The Vertical Integration of Mechatronics at Virginia Tech
Grove, Donald E.
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The focus of this thesis is on the vertical integration of mechatronics in the mechanical engineering curriculum at Virginia Tech. It reports the details of an experimental strategy to integrate mechatronics at an early level in the education of engineers. A proposal was submitted to and accepted by the NSF/SUCCEED coalition to fund this experiment. Through this assistance, the experiment of vertically integrating mechatronics was initiated. The methodology in which it was integrated is presented -- through optional participation in a sophomore design class and a required design project in a junior system dynamics course. The material developed for the vertical integration of mechatronics is in the appendices. This material is appropriate for other institutions to use to vertically integrate mechatronics into their curriculums, which is part of the NSF/SUCCEED coalitionâ s initiative. For the sophomore class, ME 2024, Introduction to Engineering Design and Economics, selected sections were exposed to the concepts of mechatronic design, along with the normal course material. Students in the mechatronic sections were given an opportunity to incorporate the use of a custom-built VT Project Box and the PIC Visual Development (PVD) software, both of which were created specifically for the task of vertical integration of mechatronics. Throughout the semester, the students were given several demonstrations of mechatronic systems through the use of the project box and software. Many students decided to implement mechatronic concepts in their final design projects. A smaller number of students made a decision to use the project box and software to develop a prototype of their final design project. Candid remarks about the students experiences, obtained from a survey at the semesterâ s end, indicated that the vertical integration of mechatronics was a motivational feature in the second-year curriculum. For the junior class, ME 3514, System Dynamics, all sections were exposed to the concepts of mechatronics, along with the normal course material. The students were required to acquire steady-state velocity data from a DC motor and create an analytical model of the motor to predict the steady-state velocity for a given duty cycle of a pulse-width modulated controller. After the collection of the data and the creation of the analytical model, the students compared the results of simulations to the actual data collected, and report the comparison to the instructor in a memorandum. The collection of the steady-state velocity data was accomplished using the PVD software and the VT Project Box. The essentials of mechatronics was communicated to the students in two lectures, and the students gained hands-on experience with mechatronics through the use of the project box and the software. The lecture material covered the basics of mechatronics, the Mechatronics course at Virginia Tech, and detailed information about the design project. The assessment of the vertical integration of mechatronics into this junior course was accomplished by surveying all of the students in the course. The results of the survey indicated that the inclusion of mechatronics material increased the students understanding of the course material and also increased their interest in mechatronics.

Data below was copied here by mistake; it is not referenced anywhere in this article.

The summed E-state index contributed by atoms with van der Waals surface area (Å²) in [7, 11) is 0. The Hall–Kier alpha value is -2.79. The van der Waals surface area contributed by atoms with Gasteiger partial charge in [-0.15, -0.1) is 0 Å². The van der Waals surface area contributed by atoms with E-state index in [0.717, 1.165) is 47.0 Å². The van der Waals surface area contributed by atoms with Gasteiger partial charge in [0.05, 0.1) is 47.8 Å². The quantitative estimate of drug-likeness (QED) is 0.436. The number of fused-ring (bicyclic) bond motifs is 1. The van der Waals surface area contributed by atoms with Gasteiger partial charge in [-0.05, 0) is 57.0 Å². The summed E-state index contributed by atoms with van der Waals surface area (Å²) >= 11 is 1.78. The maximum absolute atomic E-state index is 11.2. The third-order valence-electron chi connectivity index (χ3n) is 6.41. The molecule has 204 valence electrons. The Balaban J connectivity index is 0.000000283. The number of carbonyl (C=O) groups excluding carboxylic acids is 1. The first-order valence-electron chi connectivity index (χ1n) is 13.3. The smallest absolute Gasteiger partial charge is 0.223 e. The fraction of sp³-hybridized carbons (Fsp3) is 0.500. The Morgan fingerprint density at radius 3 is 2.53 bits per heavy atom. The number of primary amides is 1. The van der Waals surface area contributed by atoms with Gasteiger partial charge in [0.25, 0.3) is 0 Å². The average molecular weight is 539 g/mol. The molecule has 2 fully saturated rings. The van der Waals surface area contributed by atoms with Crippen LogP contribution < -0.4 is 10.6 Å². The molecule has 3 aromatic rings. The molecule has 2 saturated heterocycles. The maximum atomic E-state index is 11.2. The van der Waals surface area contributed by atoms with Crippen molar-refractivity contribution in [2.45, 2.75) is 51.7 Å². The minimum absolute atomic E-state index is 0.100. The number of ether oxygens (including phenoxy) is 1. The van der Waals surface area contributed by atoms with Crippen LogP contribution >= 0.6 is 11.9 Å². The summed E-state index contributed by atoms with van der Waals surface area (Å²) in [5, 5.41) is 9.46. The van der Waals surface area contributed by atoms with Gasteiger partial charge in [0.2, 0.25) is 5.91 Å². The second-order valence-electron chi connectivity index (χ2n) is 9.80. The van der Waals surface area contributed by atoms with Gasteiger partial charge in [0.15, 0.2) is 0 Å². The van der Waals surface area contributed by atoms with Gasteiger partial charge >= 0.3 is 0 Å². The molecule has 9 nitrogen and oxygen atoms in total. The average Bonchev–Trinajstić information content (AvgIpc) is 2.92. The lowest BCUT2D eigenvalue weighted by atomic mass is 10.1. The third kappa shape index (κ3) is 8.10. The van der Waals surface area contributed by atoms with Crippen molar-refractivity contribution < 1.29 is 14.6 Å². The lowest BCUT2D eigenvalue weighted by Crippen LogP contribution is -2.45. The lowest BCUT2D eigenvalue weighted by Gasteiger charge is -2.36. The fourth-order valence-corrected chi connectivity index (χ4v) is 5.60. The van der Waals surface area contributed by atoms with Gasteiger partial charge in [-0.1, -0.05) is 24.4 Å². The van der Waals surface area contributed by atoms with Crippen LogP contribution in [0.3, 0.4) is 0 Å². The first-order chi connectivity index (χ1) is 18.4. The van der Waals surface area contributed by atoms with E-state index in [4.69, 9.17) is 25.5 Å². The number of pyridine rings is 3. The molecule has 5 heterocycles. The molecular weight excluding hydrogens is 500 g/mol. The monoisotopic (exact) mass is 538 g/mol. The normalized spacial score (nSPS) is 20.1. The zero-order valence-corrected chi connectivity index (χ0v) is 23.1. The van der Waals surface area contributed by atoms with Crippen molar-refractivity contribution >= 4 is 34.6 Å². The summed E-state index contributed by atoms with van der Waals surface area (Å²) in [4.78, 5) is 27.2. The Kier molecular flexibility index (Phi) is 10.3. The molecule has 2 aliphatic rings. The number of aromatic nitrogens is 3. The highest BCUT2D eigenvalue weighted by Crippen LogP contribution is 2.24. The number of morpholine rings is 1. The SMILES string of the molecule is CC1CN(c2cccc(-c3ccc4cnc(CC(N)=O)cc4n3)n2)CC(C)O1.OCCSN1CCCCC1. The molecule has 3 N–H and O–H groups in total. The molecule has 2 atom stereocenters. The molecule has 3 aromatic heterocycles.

- Masters Theses